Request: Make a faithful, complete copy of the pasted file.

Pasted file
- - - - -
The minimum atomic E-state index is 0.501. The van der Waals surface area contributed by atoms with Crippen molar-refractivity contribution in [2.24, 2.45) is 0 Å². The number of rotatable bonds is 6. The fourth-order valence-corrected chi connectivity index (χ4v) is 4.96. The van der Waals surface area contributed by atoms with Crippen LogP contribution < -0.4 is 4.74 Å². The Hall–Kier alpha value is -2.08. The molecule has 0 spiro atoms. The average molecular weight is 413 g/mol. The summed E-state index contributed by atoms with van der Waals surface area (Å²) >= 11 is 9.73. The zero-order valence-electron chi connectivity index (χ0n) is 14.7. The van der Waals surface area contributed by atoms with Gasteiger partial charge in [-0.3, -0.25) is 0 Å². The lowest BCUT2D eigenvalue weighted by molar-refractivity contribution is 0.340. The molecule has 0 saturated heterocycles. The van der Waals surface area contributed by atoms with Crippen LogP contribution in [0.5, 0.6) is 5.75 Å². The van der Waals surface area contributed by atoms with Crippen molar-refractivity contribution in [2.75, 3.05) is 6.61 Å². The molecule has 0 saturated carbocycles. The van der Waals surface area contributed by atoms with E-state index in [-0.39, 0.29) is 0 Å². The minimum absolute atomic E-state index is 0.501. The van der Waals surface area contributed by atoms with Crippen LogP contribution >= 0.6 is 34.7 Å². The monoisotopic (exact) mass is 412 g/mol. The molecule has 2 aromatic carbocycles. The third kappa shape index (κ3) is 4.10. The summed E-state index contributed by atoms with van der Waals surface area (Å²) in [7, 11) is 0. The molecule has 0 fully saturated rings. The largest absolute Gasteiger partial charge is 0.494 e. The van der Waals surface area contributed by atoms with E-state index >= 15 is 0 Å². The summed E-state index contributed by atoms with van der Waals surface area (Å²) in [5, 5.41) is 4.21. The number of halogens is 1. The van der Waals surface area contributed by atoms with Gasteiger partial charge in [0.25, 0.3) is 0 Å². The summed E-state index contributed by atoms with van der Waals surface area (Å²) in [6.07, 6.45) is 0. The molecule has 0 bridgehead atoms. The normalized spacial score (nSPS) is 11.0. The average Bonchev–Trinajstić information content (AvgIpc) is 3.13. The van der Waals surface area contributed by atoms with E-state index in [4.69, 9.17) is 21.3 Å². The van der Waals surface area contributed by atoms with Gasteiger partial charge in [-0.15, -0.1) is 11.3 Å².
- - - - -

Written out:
The minimum atomic E-state index is 0.501. The van der Waals surface area contributed by atoms with Crippen molar-refractivity contribution in [2.24, 2.45) is 0 Å². The number of rotatable bonds is 6. The fourth-order valence-corrected chi connectivity index (χ4v) is 4.96. The van der Waals surface area contributed by atoms with Crippen LogP contribution < -0.4 is 4.74 Å². The Hall–Kier alpha value is -2.08. The molecule has 0 spiro atoms. The average molecular weight is 413 g/mol. The summed E-state index contributed by atoms with van der Waals surface area (Å²) >= 11 is 9.73. The zero-order valence-electron chi connectivity index (χ0n) is 14.7. The van der Waals surface area contributed by atoms with Gasteiger partial charge in [-0.3, -0.25) is 0 Å². The lowest BCUT2D eigenvalue weighted by molar-refractivity contribution is 0.340. The molecule has 0 saturated heterocycles. The van der Waals surface area contributed by atoms with Crippen LogP contribution in [0.5, 0.6) is 5.75 Å². The van der Waals surface area contributed by atoms with Crippen molar-refractivity contribution in [2.75, 3.05) is 6.61 Å². The molecule has 0 saturated carbocycles. The van der Waals surface area contributed by atoms with E-state index in [-0.39, 0.29) is 0 Å². The minimum absolute atomic E-state index is 0.501. The van der Waals surface area contributed by atoms with Crippen LogP contribution >= 0.6 is 34.7 Å². The monoisotopic (exact) mass is 412 g/mol. The molecule has 2 aromatic carbocycles. The third kappa shape index (κ3) is 4.10. The summed E-state index contributed by atoms with van der Waals surface area (Å²) in [7, 11) is 0. The molecule has 0 fully saturated rings. The largest absolute Gasteiger partial charge is 0.494 e. The van der Waals surface area contributed by atoms with E-state index >= 15 is 0 Å². The summed E-state index contributed by atoms with van der Waals surface area (Å²) in [5, 5.41) is 4.21. The number of halogens is 1. The van der Waals surface area contributed by atoms with Gasteiger partial charge in [0.25, 0.3) is 0 Å². The summed E-state index contributed by atoms with van der Waals surface area (Å²) in [6.07, 6.45) is 0. The molecule has 0 bridgehead atoms. The normalized spacial score (nSPS) is 11.0. The average Bonchev–Trinajstić information content (AvgIpc) is 3.13. The van der Waals surface area contributed by atoms with E-state index in [4.69, 9.17) is 21.3 Å². The van der Waals surface area contributed by atoms with Gasteiger partial charge in [-0.15, -0.1) is 11.3 Å².